I think this is one of the reasons that finding a collection of letters written by the people of the time, or newspaper clippings from papers reporting issues as they affected people “way back when” are good ways to learn about the times, and sometimes more rewarding than yet another book that consists of a series of dates and significant battles.
Lately, I’ve been reading C. Warren Hollister’s Medieval Europe: A Short History, since it’s a subject that I know pretty well (at a certain level, anyway) so I can read a few pages before bed, fall asleep, and easily pick it back up the next day. As far as the scholarship goes, it’s a bit… bizarre. The author seems to think the Battle of Tours-Poitiers took place in 733, which made me go, “huh?” because I’ve never before heard it associated with that date, and there’s a little whitewashing of some very nasty people, but that can be chalked up to having to cram a lot of information into a ‘short’ history.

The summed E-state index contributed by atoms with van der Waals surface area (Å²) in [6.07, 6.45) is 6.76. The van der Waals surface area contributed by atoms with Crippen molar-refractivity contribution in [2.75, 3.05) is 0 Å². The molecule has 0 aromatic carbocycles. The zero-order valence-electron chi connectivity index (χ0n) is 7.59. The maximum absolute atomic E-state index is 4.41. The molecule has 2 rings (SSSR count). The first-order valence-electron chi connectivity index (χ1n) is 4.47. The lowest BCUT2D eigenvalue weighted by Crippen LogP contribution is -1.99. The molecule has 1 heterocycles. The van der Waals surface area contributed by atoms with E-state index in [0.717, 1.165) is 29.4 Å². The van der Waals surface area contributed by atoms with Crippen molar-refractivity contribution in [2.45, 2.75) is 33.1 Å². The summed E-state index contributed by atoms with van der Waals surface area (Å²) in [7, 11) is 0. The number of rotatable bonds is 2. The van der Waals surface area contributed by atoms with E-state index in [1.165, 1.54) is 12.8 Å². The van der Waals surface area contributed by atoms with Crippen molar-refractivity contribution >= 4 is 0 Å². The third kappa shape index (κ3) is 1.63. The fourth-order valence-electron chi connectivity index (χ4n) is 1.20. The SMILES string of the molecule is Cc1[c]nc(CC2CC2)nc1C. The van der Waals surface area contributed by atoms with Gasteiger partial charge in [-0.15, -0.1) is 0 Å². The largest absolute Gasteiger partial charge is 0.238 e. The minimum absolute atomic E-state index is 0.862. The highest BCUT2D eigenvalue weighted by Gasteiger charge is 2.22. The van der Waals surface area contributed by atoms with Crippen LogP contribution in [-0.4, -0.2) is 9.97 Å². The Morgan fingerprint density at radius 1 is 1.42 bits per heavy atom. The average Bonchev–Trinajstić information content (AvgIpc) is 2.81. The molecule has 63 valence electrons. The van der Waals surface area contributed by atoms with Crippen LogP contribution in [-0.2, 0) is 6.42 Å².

And, anyway, I’ve moved to the point where I’m reading the book not for the facts, but in search of a spark. No, I don’t need any more projects; I’m rereading the information to help integrate things…
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